Germany’s Alfred Wegener Institute has issued a press release about a comprehensive study on the erosion of Arctic coastlines it has recently released. Many media outlets in Germany were busy peddling the “dramatic results” over the last day or so. So what data do we have to back up all the drama? Only about 10 years worth, it turns out.
Excerpts of the AWI press release (emphasis added):
The coastline in Arctic regions reacts to climate change with increased erosion and retreats by half a metre per year on average. This means substantial changes for Arctic ecosystems near the coast and the population living there. A consortium of more than thirty scientists from ten countries, including researchers from the Alfred Wegener Institute for Polar and Marine Research in the Helmholtz Association and from the Helmholtz-Zentrum Geesthacht, comes to this conclusion in two studies published in Estuaries and Coasts and online on www.arcticcoasts.org. They jointly investigated over 100,000 kilometres and thus a fourth of all Arctic coasts and their results have now been published for the first time.”
I’d think data from up there is probably rather scant going back more than 10 years, certainly when you go back 50 years or more.
The changes are particularly dramatic in the Laptev, East Siberian and Beaufort Seas, where coastal erosion rates reach more than 8 metres a year in some cases. Since around a third of the world’s coasts are located in the Arctic permafrost, coastal erosion may affect enormous areas in future.”
Two thirds of the Arctic coasts do not consist of rock, but of frozen soft substrate (permafrost). And precisely these coasts are extremely hard hit by erosion. As a rule, Arctic regions are quite thinly populated. However, as nearly everywhere in the world, the coasts in the far north are important axes for economic and social life. The growing need for global energy resources as well as increasing tourism and freight transport additionally intensify anthropogenic influence on the coastal regions of the Arctic. For wild animal stocks, like the great caribou herds of the north, and the widespread freshwater lakes near the coast progressive erosion brings about significant changes in ecological conditions.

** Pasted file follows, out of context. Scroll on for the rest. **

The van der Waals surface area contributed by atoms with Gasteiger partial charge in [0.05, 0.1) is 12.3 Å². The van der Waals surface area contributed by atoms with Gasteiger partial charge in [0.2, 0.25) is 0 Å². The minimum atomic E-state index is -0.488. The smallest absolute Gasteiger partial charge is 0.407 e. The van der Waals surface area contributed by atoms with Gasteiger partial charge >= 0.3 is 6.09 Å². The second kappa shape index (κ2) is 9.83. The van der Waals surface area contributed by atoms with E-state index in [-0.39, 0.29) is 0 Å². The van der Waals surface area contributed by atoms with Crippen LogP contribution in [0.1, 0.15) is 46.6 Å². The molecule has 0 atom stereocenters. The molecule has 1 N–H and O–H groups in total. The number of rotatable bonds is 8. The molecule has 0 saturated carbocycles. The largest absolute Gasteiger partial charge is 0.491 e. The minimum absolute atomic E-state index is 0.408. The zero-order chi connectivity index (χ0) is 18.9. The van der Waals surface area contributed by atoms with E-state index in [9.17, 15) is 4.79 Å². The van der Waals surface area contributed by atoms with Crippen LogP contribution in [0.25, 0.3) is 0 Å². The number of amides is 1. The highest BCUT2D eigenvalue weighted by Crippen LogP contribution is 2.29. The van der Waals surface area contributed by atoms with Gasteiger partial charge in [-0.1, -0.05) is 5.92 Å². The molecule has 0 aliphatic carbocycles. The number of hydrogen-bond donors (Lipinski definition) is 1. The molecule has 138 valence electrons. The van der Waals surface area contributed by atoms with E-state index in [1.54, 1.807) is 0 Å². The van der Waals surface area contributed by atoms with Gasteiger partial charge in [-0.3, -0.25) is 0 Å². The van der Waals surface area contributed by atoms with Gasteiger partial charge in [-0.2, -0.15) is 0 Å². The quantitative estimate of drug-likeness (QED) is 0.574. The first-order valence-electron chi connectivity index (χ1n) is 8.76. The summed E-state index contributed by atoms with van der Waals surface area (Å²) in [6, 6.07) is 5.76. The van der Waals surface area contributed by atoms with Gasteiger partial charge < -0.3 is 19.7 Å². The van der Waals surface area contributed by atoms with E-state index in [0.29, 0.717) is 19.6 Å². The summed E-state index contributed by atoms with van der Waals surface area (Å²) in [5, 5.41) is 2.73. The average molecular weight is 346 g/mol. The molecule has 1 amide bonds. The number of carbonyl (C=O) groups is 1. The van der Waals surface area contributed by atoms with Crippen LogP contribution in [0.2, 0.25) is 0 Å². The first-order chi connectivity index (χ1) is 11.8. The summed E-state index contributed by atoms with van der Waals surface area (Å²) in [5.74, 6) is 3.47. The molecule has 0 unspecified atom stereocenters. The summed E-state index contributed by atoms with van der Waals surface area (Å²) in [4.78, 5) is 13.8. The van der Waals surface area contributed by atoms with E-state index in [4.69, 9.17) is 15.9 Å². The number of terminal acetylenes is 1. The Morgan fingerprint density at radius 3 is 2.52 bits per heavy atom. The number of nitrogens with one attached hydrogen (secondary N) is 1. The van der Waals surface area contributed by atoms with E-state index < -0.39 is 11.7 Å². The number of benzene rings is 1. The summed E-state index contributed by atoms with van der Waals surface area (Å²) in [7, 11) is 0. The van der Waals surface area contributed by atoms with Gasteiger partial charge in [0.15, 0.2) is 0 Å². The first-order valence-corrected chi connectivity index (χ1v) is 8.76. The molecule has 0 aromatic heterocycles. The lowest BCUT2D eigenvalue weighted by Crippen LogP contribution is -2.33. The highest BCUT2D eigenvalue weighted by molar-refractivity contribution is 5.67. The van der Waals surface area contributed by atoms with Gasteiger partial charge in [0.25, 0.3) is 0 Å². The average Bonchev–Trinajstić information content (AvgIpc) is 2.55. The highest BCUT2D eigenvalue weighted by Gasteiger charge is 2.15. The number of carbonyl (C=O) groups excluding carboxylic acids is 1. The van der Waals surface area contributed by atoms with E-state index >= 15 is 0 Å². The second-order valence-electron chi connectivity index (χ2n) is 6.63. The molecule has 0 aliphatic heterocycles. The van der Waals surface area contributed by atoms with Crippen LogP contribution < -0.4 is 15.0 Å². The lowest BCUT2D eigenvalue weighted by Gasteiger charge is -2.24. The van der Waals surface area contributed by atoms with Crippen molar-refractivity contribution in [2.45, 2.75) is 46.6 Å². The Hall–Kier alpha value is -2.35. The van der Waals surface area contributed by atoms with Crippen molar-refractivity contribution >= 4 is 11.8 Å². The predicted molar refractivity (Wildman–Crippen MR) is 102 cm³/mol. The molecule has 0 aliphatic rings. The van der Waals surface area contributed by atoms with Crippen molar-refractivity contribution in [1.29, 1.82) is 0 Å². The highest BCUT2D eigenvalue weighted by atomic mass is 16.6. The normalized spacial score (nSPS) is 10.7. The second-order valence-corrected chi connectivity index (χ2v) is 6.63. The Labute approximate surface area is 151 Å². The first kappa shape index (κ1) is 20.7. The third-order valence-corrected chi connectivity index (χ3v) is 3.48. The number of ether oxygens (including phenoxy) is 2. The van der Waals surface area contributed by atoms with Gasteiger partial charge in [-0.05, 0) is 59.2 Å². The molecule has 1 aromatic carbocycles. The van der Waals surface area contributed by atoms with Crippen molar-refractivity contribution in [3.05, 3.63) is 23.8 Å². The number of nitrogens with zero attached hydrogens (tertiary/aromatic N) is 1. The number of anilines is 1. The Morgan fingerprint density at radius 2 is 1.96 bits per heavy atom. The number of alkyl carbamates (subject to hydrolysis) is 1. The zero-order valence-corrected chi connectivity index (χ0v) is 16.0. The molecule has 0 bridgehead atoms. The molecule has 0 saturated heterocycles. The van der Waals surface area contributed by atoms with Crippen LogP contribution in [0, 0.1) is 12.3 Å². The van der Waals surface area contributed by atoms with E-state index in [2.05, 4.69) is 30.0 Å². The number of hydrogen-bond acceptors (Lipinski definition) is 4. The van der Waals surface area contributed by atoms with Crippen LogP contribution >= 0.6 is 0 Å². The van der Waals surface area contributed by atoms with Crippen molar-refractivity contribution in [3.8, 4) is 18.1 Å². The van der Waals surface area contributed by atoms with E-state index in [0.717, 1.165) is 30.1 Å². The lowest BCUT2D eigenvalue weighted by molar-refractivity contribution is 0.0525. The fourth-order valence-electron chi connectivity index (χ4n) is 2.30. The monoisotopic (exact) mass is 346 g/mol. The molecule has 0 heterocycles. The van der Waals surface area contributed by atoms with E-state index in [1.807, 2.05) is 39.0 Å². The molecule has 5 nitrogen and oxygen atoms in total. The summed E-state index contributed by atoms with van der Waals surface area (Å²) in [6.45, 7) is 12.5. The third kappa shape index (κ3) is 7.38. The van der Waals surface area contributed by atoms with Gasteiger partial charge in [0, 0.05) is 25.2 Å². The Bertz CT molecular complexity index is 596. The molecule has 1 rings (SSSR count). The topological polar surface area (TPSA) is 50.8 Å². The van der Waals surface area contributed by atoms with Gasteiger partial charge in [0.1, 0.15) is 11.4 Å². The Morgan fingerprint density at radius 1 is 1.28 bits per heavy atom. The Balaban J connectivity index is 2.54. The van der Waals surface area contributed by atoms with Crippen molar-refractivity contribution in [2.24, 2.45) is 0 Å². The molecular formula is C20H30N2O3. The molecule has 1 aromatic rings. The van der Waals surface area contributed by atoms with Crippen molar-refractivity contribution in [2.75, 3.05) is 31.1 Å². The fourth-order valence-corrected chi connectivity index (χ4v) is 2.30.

This looks more and more like a touchy feely nature documentary we often see on TV. No one lives there, yet it has an economic impact? Ice ages have also had an impact on these regions, like being covered by a mile of ice. Most animals get a bit disturbed by that too.
‘When systematic data acquisition began in 2000, detailed information was available for barely 0.5% of the Arctic coasts,’ says Dr. Hugues Lantuit from the Alfred Wegener Institute (AWI).”
10 years of data? That’s it? That’s enough to call the situation dramatic?
Photo of coastal erosion. Source: Wikipedia – (Pacific coastline, not the Arctic).
These are impacts due to weather. We have little historical data with which to compare this to. Coastal erosion has been around since we have had oceans and seas. I seriously doubt there is much there except a subtle plea for more funding. Finding a spot or two along the Arctic shores with 8 meters of erosion makes for nice headlines.